Ozone autohaemotherapy protects against Ketamine hydrochloride® induced liver and muscle damage in baboons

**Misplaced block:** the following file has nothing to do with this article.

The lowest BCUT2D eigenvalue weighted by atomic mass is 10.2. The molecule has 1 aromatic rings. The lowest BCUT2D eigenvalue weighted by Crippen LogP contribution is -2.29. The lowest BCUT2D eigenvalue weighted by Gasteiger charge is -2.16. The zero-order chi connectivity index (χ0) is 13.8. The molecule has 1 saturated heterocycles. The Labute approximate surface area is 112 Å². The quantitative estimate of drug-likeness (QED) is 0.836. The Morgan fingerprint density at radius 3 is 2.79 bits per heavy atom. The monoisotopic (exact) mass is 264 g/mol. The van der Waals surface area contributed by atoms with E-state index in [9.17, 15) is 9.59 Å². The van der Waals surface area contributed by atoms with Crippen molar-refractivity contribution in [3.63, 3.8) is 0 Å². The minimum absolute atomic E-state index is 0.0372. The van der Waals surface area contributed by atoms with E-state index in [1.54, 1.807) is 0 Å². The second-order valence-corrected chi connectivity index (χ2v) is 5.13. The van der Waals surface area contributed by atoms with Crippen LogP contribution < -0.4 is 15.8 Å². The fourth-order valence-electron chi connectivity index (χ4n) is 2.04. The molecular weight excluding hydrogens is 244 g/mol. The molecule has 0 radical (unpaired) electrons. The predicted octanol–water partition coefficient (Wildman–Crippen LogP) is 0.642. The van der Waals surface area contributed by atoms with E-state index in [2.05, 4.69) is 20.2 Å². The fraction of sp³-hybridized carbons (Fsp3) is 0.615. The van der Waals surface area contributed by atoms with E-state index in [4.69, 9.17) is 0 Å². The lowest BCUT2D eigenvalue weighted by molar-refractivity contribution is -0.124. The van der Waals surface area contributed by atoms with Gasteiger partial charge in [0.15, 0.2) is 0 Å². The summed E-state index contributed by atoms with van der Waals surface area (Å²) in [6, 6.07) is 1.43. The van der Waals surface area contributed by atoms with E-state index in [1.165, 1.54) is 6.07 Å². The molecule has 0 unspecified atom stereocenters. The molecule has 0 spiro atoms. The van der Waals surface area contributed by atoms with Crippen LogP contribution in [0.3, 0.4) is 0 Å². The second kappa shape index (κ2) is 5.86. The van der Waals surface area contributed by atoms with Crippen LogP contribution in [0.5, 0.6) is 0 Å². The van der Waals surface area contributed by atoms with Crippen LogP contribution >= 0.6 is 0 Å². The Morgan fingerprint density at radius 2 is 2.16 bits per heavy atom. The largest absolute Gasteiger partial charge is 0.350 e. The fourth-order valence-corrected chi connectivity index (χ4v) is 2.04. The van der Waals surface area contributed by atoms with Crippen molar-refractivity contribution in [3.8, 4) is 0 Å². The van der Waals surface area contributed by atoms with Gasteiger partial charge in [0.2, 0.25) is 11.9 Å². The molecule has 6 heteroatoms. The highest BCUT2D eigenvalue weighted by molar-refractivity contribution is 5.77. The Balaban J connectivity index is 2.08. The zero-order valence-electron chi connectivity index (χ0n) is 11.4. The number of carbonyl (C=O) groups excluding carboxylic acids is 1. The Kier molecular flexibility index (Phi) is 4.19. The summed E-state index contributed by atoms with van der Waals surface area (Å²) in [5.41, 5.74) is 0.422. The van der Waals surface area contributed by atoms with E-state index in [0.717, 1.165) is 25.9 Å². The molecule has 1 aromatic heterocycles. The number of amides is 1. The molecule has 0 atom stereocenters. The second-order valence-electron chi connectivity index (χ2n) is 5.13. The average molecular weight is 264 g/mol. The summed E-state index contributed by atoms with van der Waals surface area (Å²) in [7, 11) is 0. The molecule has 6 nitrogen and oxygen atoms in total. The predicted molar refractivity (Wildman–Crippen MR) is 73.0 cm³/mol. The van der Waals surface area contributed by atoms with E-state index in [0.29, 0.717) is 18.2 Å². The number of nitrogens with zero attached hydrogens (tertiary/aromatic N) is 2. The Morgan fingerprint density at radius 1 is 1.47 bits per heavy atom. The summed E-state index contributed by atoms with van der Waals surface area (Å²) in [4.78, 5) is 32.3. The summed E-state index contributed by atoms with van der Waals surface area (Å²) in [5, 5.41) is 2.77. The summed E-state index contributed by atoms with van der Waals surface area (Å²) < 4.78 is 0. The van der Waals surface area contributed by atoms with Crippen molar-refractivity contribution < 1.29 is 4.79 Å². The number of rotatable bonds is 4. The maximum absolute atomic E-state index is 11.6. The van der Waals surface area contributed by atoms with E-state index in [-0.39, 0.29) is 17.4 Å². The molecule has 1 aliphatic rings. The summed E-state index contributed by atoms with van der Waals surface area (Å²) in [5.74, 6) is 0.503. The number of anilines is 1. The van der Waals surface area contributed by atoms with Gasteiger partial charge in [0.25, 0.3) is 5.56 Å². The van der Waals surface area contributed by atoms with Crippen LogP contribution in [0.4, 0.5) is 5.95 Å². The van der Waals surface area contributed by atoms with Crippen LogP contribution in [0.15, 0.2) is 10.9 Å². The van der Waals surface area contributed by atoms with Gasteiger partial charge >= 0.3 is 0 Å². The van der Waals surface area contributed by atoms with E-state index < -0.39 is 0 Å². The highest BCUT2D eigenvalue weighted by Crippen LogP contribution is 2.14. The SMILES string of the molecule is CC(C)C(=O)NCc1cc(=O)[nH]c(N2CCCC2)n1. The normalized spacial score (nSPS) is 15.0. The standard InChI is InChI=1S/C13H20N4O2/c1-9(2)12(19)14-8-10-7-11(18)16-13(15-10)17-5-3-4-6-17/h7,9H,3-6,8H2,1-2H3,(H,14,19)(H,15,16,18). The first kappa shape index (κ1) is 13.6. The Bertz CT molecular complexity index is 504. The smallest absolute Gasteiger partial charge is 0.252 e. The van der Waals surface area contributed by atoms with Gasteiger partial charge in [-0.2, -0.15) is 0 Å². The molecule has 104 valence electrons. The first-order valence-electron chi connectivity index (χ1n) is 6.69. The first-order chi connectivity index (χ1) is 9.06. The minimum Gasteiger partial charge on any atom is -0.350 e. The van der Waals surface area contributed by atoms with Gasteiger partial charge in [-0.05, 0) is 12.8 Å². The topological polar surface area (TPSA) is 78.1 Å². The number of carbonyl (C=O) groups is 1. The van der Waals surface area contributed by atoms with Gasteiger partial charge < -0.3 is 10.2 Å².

Ozone therapy has been used as a form of alternative medicine but has encountered scepticism by orthodox medicine concerning its effectiveness and toxicity. We assessed the acute and chronic effect of O3 autohaemotherapy (AHT) on liver and muscle damage in baboons. During the acute effect three groups of baboons were used. The first group (n=11) were treated with an O2/O3 gas mixture containing different ozone concentrations i.e. 20, 40 and 80 μg/ml O3 . The second group (n=5) were treated with pure O2 and the third group (n=3) received no treatment and were used to assess the effect of ketamine anaesthesia. O2 and O3-AHT was performed on the baboons by using 5% of their total blood volume. Blood samples were collected in heparin before each treatment and again at 4, 24 and 48 hours. Ketamine anaesthesia caused both liver and muscle damage. Aspartate aminotransferase (AST), alanine aminotransferase (ALT) and creatine kinase (CK) levels increased markedly. O2-AHT had no marked effect on liver and muscle damage and O3-AHT had a protective effect since the increase in AST, ALT and CK levels was not as dramatic as when ketamine alone was used. During the chronic effect O3-AHT were done on 6 baboons, using a O2/O3 gas mixture containing 40 μg/ml O3. Blood were collected before treatment and again at 4, 24, 28, 48, 52, 72 and 96 hours after the first treatment. ALT levels increased during the treatment period of 52 hours and remained elevated for 48 hours following treatment. AST levels increased during the four hours following each treatment and remained elevated for 48 hours following the last treatment. CK levels increased markedly dl-ring the four hours following each treatment, but after treatment was stopped the CK levels decreased dramatically. The magnitude of changes was small and does not support the view that in vitro ozonation of blood is toxic when the treated blood is reinjected back into the baboon. In conclusion, the results do not prove or disprove that 03-AHT caused severe cell damage in baboons. We used 40 μg/ml O3 in the studies where the baboons were treated sequentially (chapter 3). This was because the results obtained with dose of 80 μg/ml O3 were not largely different from that with 40 μg/ml O3 in the acute studies (chapter 2). It was proven in these two studies and also other studies. It was proven in these two studies and also in other studies. I also have no ready explanation of the mechanism through which the liver and muscle were protected by ozone. This has to be investigated.